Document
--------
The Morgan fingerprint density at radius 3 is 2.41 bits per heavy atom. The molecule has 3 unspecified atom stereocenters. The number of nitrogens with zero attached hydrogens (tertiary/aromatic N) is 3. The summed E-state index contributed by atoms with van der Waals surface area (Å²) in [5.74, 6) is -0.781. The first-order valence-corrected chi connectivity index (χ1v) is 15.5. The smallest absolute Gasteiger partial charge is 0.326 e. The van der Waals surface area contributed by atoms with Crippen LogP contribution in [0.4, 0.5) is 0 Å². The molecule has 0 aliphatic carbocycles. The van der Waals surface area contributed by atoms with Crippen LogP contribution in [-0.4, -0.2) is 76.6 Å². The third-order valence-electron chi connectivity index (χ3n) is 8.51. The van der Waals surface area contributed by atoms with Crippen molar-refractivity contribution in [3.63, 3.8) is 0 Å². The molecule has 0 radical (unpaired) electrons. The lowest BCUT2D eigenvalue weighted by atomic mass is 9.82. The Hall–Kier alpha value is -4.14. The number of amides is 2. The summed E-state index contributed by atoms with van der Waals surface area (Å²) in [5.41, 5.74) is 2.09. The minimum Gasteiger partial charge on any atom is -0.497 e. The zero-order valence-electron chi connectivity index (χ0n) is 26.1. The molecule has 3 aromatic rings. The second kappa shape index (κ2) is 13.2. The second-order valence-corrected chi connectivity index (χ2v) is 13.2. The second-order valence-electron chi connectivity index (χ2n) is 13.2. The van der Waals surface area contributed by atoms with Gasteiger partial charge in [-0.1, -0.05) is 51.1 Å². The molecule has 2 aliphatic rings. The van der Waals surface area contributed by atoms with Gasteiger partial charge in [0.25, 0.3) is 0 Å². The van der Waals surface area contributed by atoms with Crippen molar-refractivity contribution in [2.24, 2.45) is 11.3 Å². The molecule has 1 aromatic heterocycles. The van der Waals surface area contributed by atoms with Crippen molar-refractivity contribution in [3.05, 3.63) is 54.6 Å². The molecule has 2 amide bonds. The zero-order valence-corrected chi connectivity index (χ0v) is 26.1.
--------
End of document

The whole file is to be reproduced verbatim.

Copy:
The Morgan fingerprint density at radius 3 is 2.41 bits per heavy atom. The molecule has 3 unspecified atom stereocenters. The number of nitrogens with zero attached hydrogens (tertiary/aromatic N) is 3. The summed E-state index contributed by atoms with van der Waals surface area (Å²) in [5.74, 6) is -0.781. The first-order valence-corrected chi connectivity index (χ1v) is 15.5. The smallest absolute Gasteiger partial charge is 0.326 e. The van der Waals surface area contributed by atoms with Crippen LogP contribution in [0.4, 0.5) is 0 Å². The molecule has 0 aliphatic carbocycles. The van der Waals surface area contributed by atoms with Crippen LogP contribution in [-0.4, -0.2) is 76.6 Å². The third-order valence-electron chi connectivity index (χ3n) is 8.51. The van der Waals surface area contributed by atoms with Crippen molar-refractivity contribution in [3.63, 3.8) is 0 Å². The molecule has 0 radical (unpaired) electrons. The lowest BCUT2D eigenvalue weighted by atomic mass is 9.82. The Hall–Kier alpha value is -4.14. The number of amides is 2. The summed E-state index contributed by atoms with van der Waals surface area (Å²) in [5.41, 5.74) is 2.09. The minimum Gasteiger partial charge on any atom is -0.497 e. The zero-order valence-electron chi connectivity index (χ0n) is 26.1. The molecule has 3 aromatic rings. The second kappa shape index (κ2) is 13.2. The second-order valence-corrected chi connectivity index (χ2v) is 13.2. The second-order valence-electron chi connectivity index (χ2n) is 13.2. The van der Waals surface area contributed by atoms with Gasteiger partial charge in [-0.1, -0.05) is 51.1 Å². The molecule has 2 aliphatic rings. The van der Waals surface area contributed by atoms with Gasteiger partial charge in [0.25, 0.3) is 0 Å². The van der Waals surface area contributed by atoms with Crippen molar-refractivity contribution in [2.24, 2.45) is 11.3 Å². The molecule has 1 aromatic heterocycles. The van der Waals surface area contributed by atoms with Crippen molar-refractivity contribution in [3.05, 3.63) is 54.6 Å². The molecule has 2 amide bonds. The zero-order valence-corrected chi connectivity index (χ0v) is 26.1.